Winters in Indiana can be bitter cold, harsh and downright scary if you run a farm. We have an interesting variety of animals occupying the Addie Acres landscape. A few llamas, an alpaca, one ultra-curious donkey, and a mini-horse nicknamed “The Tank” due to girth whose curiosity doesn’t extend beyond a feed bucket and mocks the title "mini." We also entertain a couple of goats, literally entertain, as Dillon cozies for repeated hugs and Sierra, our would-be mountain goat, is an apparent stalker. How can she can spend up to 90 percent of her day staring at the house as if to say “Come feed me, NOW!”?
In the summer, the herd has plenty of luscious, thick green pastures to graze on. They have plenty of room to stretch, run and chase each other away from preferred patches that they saw first. I so enjoy the unfolding unique renderings of spring, summer and fall. I pet, scratch, brush out and gaze upon the furry critters from my rope swing, and sip coffee as I yell at the dogs to “STOP” whatever mischief they are currently engaged in.
Winter time, in my mind, is not a season for any reason when it comes to farm critters. Winter was created for a warm house, roaring fireplace and roasting chestnuts. It is for snuggling in a warm blanket and finishing that book that has been waiting for you all year. Winters are for lovers’ mid-February embrace! Farms in the winter are anything but cozy, warm and relaxed. This is the time of year when everything standing on four legs becomes grumpy and smelly. They demand the only warm spot in the barn! They demand the extra cup of grain! They demand that I get ‘him’ away from ‘her.’ They demand that they be fed first!
When it comes to my attempts to lighten the mid-winter menagerie mood by sneaking in people food or tasty sweet grains, they become downright piggy and lose the gentility most often associated with our Addie Acres crew. Green llama phlegm spit indiscriminately at others jockeying for position only takes a second to reach the huddled horde around the feed bin the moment I lift the lid. It may actually be safer in Pamplona with the rushing of the bulls at times!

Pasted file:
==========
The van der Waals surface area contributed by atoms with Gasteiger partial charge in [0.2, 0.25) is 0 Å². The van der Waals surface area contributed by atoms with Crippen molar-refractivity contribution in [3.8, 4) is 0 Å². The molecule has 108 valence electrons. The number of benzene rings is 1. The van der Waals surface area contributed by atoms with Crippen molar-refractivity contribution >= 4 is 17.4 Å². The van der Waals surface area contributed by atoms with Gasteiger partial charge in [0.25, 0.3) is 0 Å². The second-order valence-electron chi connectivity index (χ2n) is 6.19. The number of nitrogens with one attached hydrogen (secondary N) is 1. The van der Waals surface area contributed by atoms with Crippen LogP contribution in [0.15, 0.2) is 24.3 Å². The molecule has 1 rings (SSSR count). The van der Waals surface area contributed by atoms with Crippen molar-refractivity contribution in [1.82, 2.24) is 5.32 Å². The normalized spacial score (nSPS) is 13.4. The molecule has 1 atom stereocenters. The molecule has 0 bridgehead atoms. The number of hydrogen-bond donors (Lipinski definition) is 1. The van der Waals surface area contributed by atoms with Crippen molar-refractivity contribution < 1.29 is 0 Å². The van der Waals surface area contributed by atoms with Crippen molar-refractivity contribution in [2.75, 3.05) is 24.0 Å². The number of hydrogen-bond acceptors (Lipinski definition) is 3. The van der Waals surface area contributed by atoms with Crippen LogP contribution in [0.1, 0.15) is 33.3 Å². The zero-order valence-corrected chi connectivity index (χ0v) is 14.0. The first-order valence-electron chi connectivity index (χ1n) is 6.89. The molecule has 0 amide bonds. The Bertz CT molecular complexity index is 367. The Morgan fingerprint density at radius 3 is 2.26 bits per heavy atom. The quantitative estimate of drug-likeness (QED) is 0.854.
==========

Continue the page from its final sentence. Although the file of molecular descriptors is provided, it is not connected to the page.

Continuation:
And then there is the delicate balance of maintaining my ice ballet and mud wrestling skills depending on the thin red line of the thermometer. When the line plunges, I have to become a ballerina skimming lightly along the ice. I’ve learned to twirl without falling while kicking a leg up behind me as I glide down the hill holding plates of rolls, potato skins and stale cereal. My not-so-perfected double axel over, around and above snow drifts, a loose hen and a staring goat would certainly go viral on YouTube. At times, I have ice skated with Dunkay while holding onto his mane like an awkward Olympic partner.
When the thin red line creeps upward, the mud muck grabs at my boots and seeks to permanently plant them in the pasture. Sierra, the stalking goat, even pauses from her willed demand for food to enjoy the occasional bootless plight. Those inevitable days of combined plunging temperatures with slick and mud and winter accumulated animal droppings heighten the suspense and dread for the winter disdain I feel.
Needless to say, I don’t like winter. I dislike hauling water to fill bins, the three-minute race to numb fingers and toes and the half-frozen poop I don’t find until I walk into the house and need to peel it from the bottom of my pink boot. Nope, I don’t like winter.
Ever since November 1, I have been praying for spring to come early. Until the ground thaws and the songbirds fly back to their empty nests, I ice skate my way to the barn dressed in my Pink Nightmare snowsuit, carrying plates of tasty treats for my sure-to-be-having-temper-tantrums animals, hoping that I make it there alive and back inside my cozy home in one piece. Why can’t Super Farmer simply take up residence in the barn like a hibernating bear, take care of the critters amid slumber and emerge with the sight of the first robin in the spring?!